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Chelsea at Crunch Gym

Forty Weeks of Fitness!

Chelsea, our pregnancy fitness expert, is a certified personal trainer at Crunch gym in San Francisco, California. She gave birth to her daughter, Madeira Re, in July 2006. Read more

Eating for Two

The food cravings and aversions that sometimes accompany pregnancy arenít just motivated by hormonal fluctuations, they are due in part to your baby's nutritional demands and to physiological changes in your body that affect the absorption and metabolism of certain nutrients. These changes help insure normal fetal development and later, fulfill the demands of lactation.

During pregnancy, your natural levels of vitamin B12 and B6, electrolytes, proteins, glucose, and folate decrease; while lipids, triglycerides, and cholesterol increase. In Nutritional Impacts on Women, researchers Frank E. Hytten, M.D. and Angus Thomson wrote that changes in nutritional needs occur too early in a pregnancy to be exclusively a response to fetal needs, and instead appear to be caused by the womanís body adapting to the new pregnancy.

The food you eat, as well as nutrients that are stored in your bones and tissues and those that are synthesized in the placenta, supply your baby with all the nutrients he or she needs for growth and development. However, exactly how nutrients are exchanged between you and your baby is not well understood. In the past, pregnancy was believed to be a host-parasite relationship, with the fetus taking whatever nourishment it required from the mother. But recent research has shown that the fetus can be more severely affected by lack of nourishment than the mother. "Contrary to the idea of fetal parasitism, there seem to be feedback mechanisms operating in the mother that would reduce the maternal supply line to the fetus when nutrients are in short supply," states Pedro Rosso, M.D., of Columbia University's Institute of Human Nutrition.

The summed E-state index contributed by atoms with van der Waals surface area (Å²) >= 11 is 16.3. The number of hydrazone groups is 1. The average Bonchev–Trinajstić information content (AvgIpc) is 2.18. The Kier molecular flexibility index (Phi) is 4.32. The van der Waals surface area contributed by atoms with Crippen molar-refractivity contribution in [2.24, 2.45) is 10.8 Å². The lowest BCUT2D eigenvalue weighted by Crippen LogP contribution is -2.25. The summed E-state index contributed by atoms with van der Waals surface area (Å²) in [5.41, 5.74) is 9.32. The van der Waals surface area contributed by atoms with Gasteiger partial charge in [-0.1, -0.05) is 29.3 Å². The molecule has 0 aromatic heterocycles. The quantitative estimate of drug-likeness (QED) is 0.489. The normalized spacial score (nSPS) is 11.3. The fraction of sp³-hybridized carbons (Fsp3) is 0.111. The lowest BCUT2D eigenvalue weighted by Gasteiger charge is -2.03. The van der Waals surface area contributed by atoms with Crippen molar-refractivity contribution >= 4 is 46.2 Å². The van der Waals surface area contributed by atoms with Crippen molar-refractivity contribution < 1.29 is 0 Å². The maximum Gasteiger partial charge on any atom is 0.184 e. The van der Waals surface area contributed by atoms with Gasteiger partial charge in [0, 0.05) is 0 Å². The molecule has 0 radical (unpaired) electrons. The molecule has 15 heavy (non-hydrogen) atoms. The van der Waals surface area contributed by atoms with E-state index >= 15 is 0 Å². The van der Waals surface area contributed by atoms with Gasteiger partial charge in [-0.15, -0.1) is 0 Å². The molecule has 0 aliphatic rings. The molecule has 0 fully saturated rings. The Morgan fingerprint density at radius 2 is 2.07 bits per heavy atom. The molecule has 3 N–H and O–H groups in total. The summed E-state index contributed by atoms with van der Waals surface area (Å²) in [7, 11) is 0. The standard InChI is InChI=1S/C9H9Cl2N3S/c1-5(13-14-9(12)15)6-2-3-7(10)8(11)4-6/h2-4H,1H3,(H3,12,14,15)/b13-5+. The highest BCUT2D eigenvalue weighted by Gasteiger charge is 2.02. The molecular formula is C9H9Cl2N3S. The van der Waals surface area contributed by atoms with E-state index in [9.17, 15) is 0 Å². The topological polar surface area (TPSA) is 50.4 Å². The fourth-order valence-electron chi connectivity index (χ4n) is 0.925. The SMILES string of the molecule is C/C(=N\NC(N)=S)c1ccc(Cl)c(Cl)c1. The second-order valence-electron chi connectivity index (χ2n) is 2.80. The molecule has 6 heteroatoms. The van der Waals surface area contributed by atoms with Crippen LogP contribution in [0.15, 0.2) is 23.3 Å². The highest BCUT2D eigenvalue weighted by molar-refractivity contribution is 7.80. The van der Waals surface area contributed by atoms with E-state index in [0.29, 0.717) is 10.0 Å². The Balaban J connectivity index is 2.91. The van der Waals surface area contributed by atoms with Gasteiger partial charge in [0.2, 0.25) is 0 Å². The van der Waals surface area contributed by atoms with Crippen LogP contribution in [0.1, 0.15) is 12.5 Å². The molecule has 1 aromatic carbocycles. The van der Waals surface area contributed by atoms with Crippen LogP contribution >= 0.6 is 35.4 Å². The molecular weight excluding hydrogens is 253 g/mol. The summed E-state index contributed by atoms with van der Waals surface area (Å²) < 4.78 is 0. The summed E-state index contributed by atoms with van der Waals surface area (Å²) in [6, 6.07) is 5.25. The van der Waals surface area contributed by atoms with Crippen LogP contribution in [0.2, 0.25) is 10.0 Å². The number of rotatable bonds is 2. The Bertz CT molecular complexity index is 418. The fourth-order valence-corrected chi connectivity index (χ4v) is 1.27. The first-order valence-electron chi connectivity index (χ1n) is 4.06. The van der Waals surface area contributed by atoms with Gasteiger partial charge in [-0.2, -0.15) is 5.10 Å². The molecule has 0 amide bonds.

The placenta acts as a doorway through which nutrients, hormones, and other substances are transferred from you to the fetus. According to Dr. Roslyn Alfin-Slater, Nutrition expert and author of "Human Nutrition, A Comprehensive Treatise," if the mother-to-be is poorly nourished, her placenta does not function well. In addition, her health may suffer and the baby may be born at a low birth weight and suffer growth abnormalities if deprived of essential vitamins and nutrients over a prolonged period of time.

The following are essential nutrients, vitamins, and minerals that are often affected by pregnancy. To ensure your health and that of your baby, eat a healthy, well-balanced diet and talk to your doctor about vitamin supplements. However, if you do take vitamin and mineral supplements during your pregnancy, be sure they are at RDA levels and avoid large doses of vitamins and minerals. For example, in animal studies, megadoses of vitamins A and D have resulted in fetal defects and the same is likely to be true in humans.

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